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Fetter'd or fetterless to be,

I learn'd to love despair. And thus when they appear'd at last, And all my bonds aside were cast, These heavy walls to me had grown A hermitage—and all my own! And half I felt as they were come To tear me from a second home : With spiders I had friendship made, And watch'd them in their sullen trade, Had seen the mice by moonlight play, And why should I feel less than they? We were all inmates of one place, And I, the monarch of each race, Had power to kill—yet, strange to tell ! In quiet we had learn'd to dwell. My very chains and I grew friends, So much a long communion tends To make us what we are ;—even I Regain'd my freedom with a sigh.


(BRIDE OF ABYDOS, Canto i. Stanza 1.)


KNOW the land where the cypress and myrtle

Are emblems of deeds that are done in their clime, Where the rage of the vulture, the love of the turtle,

Now melt into sorrow, now madden to crime ? Know ye the land of the cedar and vine, Where the flowers ever blossom, the beams ever shine ; Where the light wings of Zephyr, oppressed with per

fume, Wax faint o'er the Gardens of Gúl in her bloom ; Where the citron and olive are fairest of fruit, And the voice of the nightingale never is mute : Where the tints of the earth, and the hues of the sky, In colour though varied, in beauty may vie, And the purple of Ocean is deepest in dye ; Where the virgins are soft as the roses they twine, And all, save the spirit of man, is divine ? 'Tis the clime of the East ; 'tis the land of the SunCan he smile on such deeds as his children have done ? Oh! wild as the accents of lovers' farewell Are the hearts which they bear, and the tales which they JOURNEY AND DEATH OF




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STERN Hassan hath a journey ta'en With twenty vassals in his train, Each arm’d, as best becomes a man, With arquebuss and ataghan ; The chief before, as deck'd for war, Bears in his belt the scimitar Stain'd with the best of Arnaut blood, When in the pass the rebels stood, And few return'd to tell the tale Of what befell in Parne's vale. The pistols which his girdle bore Were those that once a pasha wore, Which still, though gemmi'd and boss'd with gold, Even robbers tremble to behold. 'Tis said he goes to woo a bride More true than her who left his side ; The faithless slave that broke 'her bower, And, worse than faithless, for a Giaour !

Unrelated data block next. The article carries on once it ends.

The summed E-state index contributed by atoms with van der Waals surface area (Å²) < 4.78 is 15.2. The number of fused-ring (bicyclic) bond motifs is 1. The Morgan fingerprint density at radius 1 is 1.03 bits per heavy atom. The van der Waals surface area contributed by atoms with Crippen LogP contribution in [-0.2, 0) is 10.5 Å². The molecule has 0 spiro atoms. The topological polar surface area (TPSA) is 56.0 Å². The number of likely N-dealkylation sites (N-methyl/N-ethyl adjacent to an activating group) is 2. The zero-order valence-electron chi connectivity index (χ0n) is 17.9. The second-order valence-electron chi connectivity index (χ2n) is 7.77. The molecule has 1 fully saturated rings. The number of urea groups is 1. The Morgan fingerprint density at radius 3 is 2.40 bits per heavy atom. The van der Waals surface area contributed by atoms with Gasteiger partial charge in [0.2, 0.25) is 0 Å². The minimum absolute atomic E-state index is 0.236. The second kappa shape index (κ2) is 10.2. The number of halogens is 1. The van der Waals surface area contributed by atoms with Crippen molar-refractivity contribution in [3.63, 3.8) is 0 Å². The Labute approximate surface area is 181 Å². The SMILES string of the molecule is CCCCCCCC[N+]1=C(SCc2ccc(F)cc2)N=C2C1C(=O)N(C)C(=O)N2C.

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The sun's last rays are on the hill,
And sparkle in the fountain rill,
Whose welcome waters, cool and clear
Draw blessings from the mountaineer :
Here may the loitering merchant Greek
Find that repose 'twere vain to seek


In cities lodged too near his lord,
And trembling for his secret hoard-
Here may he rest where none can see,
In crowds a slave, in deserts free;
And with forbidden wine may stain
The bowl a Moslem must not drain.


The foremost Tartar's in the gap, Conspicuous by his yellow cap ; The rest in lengthening line the while Wind slowly through the long defile : Above, the mountain rears a peak, Where vultures whet the thirsty beak, And theirs may be a feast to-night, Shall tempt them down ere morrow's light ; Beneath, a river's wintry stream Has shrunk before the summer beam, And left a channel bleak and bare, Save shrubs that spring to perish there : Each side the midway path there lay Small broken crags of granite gray, By time, or mountain lightning, riven From summits clad in mists of heaven; For where is he that hath beheld The peak of Liakura unveild ?

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They reach the grove of pine at last : “ Bismillah! now the peril's past;

For yonder view the opening plain,
And there we'll prick our steeds amain :"
The Chiaus spake, and as he said,
A bullet whistled o'er his head ;
The foremost Tartar bites the ground !

Scarce had they time to check the rein, Swift from their steeds the riders bound;

But three shall never mount again : Unseen the foes that gave the wound,

The dying ask revenge in vain. With steel unsheath'd, and carbine bent, Some o'er their courser's harness leant,

Half shelter'd by the steed; Some fly behind the nearest rock, And there await the coming shock,

Nor tamely stand to bleed Beneath the shaft of foes unseen, Who dare not quit their craggy screen. Stern Hassan only from his horse Disdains to light, and keeps his course, Till fiery flashes in the van Proclaim too sure the robber-clan Have well secured the only way Could now avail the promised prey ; Then curl'd his very beard with ire, And glared his eye with fiercer fire : Though far and near the bullets hiss, I've 'scaped a bloodier hour than this." And now the foe their covert quit, And call his vassals to submit ; But Hassan's frown and furious word Are dreaded more than hostile sword, Nor of his little band a man Resign'd carbine or ataghan, Nor raised the craven cry, Amaun !1 In fuller sight, more near and near, The lately ambush'd foes appear, And, issuing from the grove, advance Some who on battle-charger prance.

1 Quarter, pardon.

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